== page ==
Here we see nihilism and the result of the scientific revolution on the human spirit. Is this not the ultimate result of life in Taylor’s third category? I rather think that it is one of two paths, the other being exclusive humanism.


[1] Friedrich Nietzsche, “The Madman,” in The Gay Science, as quoted in The Portable Nietzsche, edited and Tranlated by Walter Kaufmann, (New York: Penguin Books, 1982), 95-96.


Descartes and Design

In his arrival at what he called “the first principle of the Philosophy for which I was seeking,” Descartes famous “I think, therefore I am,” demonstrates the validity of the idea of design. That is, where we find design, we assume thought, and where there is thought, there is an existent being. Here is the excerpt from Descartes, Discourse on Method, Part IV, the first paragraph and part of the second:frans_hals_-_portret_van_rene_descartes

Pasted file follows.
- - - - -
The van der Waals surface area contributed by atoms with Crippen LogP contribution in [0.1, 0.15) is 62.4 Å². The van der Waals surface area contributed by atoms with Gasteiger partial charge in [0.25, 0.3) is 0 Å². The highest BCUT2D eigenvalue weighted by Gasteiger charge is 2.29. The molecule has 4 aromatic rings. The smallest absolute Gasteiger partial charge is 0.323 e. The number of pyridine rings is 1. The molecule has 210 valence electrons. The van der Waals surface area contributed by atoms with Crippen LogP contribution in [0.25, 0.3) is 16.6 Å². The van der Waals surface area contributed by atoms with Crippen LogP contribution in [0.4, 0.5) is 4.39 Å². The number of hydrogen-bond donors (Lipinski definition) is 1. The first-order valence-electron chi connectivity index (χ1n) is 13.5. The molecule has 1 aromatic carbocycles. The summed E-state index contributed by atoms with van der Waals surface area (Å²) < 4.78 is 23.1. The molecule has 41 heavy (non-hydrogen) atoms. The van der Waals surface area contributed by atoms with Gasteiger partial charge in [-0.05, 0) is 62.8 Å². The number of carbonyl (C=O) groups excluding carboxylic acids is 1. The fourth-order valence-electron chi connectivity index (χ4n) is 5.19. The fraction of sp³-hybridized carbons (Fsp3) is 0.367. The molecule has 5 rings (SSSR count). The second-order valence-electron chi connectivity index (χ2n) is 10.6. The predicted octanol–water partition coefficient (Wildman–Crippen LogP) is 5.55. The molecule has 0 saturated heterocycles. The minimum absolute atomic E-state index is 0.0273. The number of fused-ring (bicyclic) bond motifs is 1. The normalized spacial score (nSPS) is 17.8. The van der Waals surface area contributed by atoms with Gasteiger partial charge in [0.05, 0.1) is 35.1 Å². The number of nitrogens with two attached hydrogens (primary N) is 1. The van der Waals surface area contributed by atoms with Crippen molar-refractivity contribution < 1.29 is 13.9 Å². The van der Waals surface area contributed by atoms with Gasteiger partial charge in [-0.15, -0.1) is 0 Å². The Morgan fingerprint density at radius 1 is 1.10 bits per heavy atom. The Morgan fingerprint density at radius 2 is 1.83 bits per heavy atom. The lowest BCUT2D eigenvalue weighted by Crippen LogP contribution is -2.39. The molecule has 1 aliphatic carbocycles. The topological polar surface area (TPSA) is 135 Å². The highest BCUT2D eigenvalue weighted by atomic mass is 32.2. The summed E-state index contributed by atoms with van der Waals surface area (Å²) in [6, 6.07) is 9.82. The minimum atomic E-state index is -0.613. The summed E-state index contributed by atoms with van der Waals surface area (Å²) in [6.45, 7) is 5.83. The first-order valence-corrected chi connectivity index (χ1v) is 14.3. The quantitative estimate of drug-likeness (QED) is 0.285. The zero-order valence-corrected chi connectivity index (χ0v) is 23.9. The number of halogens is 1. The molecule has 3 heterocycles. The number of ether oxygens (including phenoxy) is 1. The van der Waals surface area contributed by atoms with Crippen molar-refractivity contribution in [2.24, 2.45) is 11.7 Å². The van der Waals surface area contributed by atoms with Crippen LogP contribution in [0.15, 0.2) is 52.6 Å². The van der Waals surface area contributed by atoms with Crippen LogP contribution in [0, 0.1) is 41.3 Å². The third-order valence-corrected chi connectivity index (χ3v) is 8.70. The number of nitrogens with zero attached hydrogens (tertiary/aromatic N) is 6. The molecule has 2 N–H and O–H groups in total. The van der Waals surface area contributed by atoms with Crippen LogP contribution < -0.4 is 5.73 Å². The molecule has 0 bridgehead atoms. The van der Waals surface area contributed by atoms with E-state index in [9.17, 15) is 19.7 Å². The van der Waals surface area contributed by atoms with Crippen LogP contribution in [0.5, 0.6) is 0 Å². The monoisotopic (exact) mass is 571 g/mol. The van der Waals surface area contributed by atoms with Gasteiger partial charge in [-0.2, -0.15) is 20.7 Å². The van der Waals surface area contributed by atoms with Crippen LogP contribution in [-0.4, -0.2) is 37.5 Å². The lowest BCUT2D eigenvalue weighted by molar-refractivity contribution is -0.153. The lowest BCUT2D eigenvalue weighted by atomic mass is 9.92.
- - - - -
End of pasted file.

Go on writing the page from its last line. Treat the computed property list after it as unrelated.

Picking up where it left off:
I do not know that I ought to tell you of the first meditations there made by me, for they are so metaphysical and so unusual that they may perhaps not be acceptable to everyone. And yet at the same time, in order that one may judge whether the foundations which I have laid are sufficiently secure, I find myself constrained in some measure to refer to them. For a long time I had remarked that it is sometimes requisite in common life to follow opinions which one knows to be most uncertain, exactly as though they were indisputable, as has been said above. But because in this case I wished to give myself entirely to the search after Truth, I thought that it was necessary for me to take an apparently opposite course, and to reject as absolutely false everything as to which I could imagine the least ground of doubt, in order to see if afterwards there remained anything in my belief that was entirely certain. Thus, because our senses sometimes deceive us, I wished to suppose that nothing is just as they cause us to imagine it to be; and because there are men who deceive themselves in their reasoning and fall into paralogisms,[1] even concerning the simplest matters of geometry, and judging that I was as subject to error as was any other, I rejected as false all the reasons formerly accepted by me as demonstrations. And since all the same thoughts and conceptions which we have while awake may also come to us in sleep, without any of them being at that time true, I resolved to assume that everything that ever entered into my mind was no more true than the illusions of my dreams. But immediately afterwards I noticed that whilst I thus wished to think all things false, it was absolutely essential that the ‘I’ who thought this should be somewhat, and remarking that this truth ‘I think, therefore I am’ was so certain and so assured that all the most extravagant suppositions brought forward by the sceptics were incapable of shaking it, I came to the conclusion that I could receive it without scruple as the first principle of the Philosophy for which I was seeking.